Wind Talkers: Navajo Code Talkers in WWII - MEET the NAVAJO CODE TALKERS

Carl Nelson Gorman - Original Navajo Code Talker (Illustration) World War II American History Biographies Native-Americans and First Peoples

Carl Nelson Gorman was one of the original 29 Navajo Code Talkers. In this photo—taken on the 27th of June, 1944—we see Gorman tracking enemy movements on the island of Saipan. Photo, online via the U.S. National Archives.


Marine drill sergeants are proud of the methods they use to whip recruits into shape. Deprivation (of modern comforts and conveniences) is a trademark control device.

The Navajo recruits, however, were unlike their counterparts. They were already used to deprivation. Many lived in rural log cabins, or hogans, and could survive for days at a time without food. It was nearly impossible for the drill sergeants to “get to” the Navajos.

Philip Johnston, a 40-year-old civilian who knew the Navajo language, wanted to be involved in the Code Talker program as an instructor.  He sent a letter asking to become a Marine. His wish was granted, and he was sworn in as a USMC Staff Sgt.

Finished with their basic training, in 1942, Code Talkers were sent to Guadalcanal to participate in a major Allied offensive.  Two other Code Talkers remained at Camp Elliott to teach the next batch of Navajo recruits. 

The objective of the battle for Guadalcanal was to capture that island before the Japanese could finish building an air strip on it.  Hostilities began, in the Pacific, during August of 1942, when the First Marines (including men like Robert Leckie and Sid Phillips) began to implement "Operation Watchtower" (code name for the Guadalcanal Campaign).  

Called Henderson Field, after the Marines captured it, the air strip was key to both sides.  The Japanese wanted it so their planes had a base from which to disrupt Allied shipments to Australia, New Zealand and other Pacific locations.  The Allies needed the airfield to prevent that from happening. 
Marines, like Sgt. John Basilone (who won the Medal of Honor for his extraordinary heroism, then was sent home to sell war bonds), helped to keep the airfield in Allied hands.

When the first Code Talkers were sent into combat, at Guadalcanal, how were they received? The Americans thought they were listening to a Japanese exchange:

I called the 7th Marines and before we finished talking, the radio was buzzing, the telephone was ringing, and then runners came to say that the Japs were talking on our frequency and that they had taken over everything... (Navajo Code Talkers, by Nathan Aaseng, page 32)

When the officer-in-charge figured out it was the Navajos speaking to each other, he gave them a chance to compete against another code breaker.  Aaseng continues the story:

Then the colonel had an idea. He said he would keep us on one condition: that I could out-race his “white code” - a cylinder-thing that you set a coded message on and send by radio...tick, tick, tick. Then the receiver signals he has received the message and gives the roger on it.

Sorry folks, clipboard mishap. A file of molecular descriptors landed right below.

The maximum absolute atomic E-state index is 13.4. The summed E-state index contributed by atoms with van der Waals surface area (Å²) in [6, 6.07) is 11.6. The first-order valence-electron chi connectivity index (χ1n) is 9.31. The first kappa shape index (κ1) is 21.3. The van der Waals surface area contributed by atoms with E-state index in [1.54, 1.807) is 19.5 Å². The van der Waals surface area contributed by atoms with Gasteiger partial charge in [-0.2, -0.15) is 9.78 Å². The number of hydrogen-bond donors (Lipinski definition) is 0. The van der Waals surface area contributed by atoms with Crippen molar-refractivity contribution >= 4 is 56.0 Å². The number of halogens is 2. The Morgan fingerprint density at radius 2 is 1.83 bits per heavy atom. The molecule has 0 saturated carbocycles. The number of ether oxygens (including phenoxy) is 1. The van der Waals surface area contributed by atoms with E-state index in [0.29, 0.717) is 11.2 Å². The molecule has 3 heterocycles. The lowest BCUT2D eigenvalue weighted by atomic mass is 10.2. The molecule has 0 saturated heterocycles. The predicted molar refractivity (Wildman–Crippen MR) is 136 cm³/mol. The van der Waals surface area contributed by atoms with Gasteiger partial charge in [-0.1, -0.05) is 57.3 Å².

We both sent messages - with the white cylinder and by voice. Both of us received answers. The race was to see who could decode his answer first. He said, “Are you ready?” I said, “I’ve started already.”

“How long will it take you?” I was asked. “Two hours?” “Two hours?! I can get ready in two minutes...and give you a head start,” I answered.

How long did it actually take for this new Code Talker to accurately receive and translate his message?

I got the roger on my return message from four units in about four and a half minutes. The other guy was still decoding when I said, “Colonel, when are you going to give up that signal outfit? The Navajos are more efficient.” (Aaseng, Navajo Code Talkers, page 32)

Not only were the Navajos more efficient, they were fast-becoming indispensable as they used their code in other Pacific battles.  At Cape Gloucester, located at the northwest end of New Britain island (in the Bismarck Archipelago), the 1st Marines fought to capture (then secure) another Japanese airfield.  

Engaging the enemy amidst torrential rain, and at great personal hardship, the Marines accomplished their mission at Cape Gloucester.  The price of that battle, however, was exceedingly high. Within days, Marine casualties included 310 killed and 1,083 wounded.

As the island-hopping battles continued, in the Pacific, the Navajo Code Talkers were among the first to land on the beach when the Marines arrived at Saipan, in 1944.

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Author: Carole D. Bos, J.D. 5197stories and lessons created

Original Release: Jun 01, 2002

Updated Last Revision: Jul 02, 2018

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"MEET the NAVAJO CODE TALKERS" AwesomeStories.com. Jun 01, 2002. May 30, 2020.
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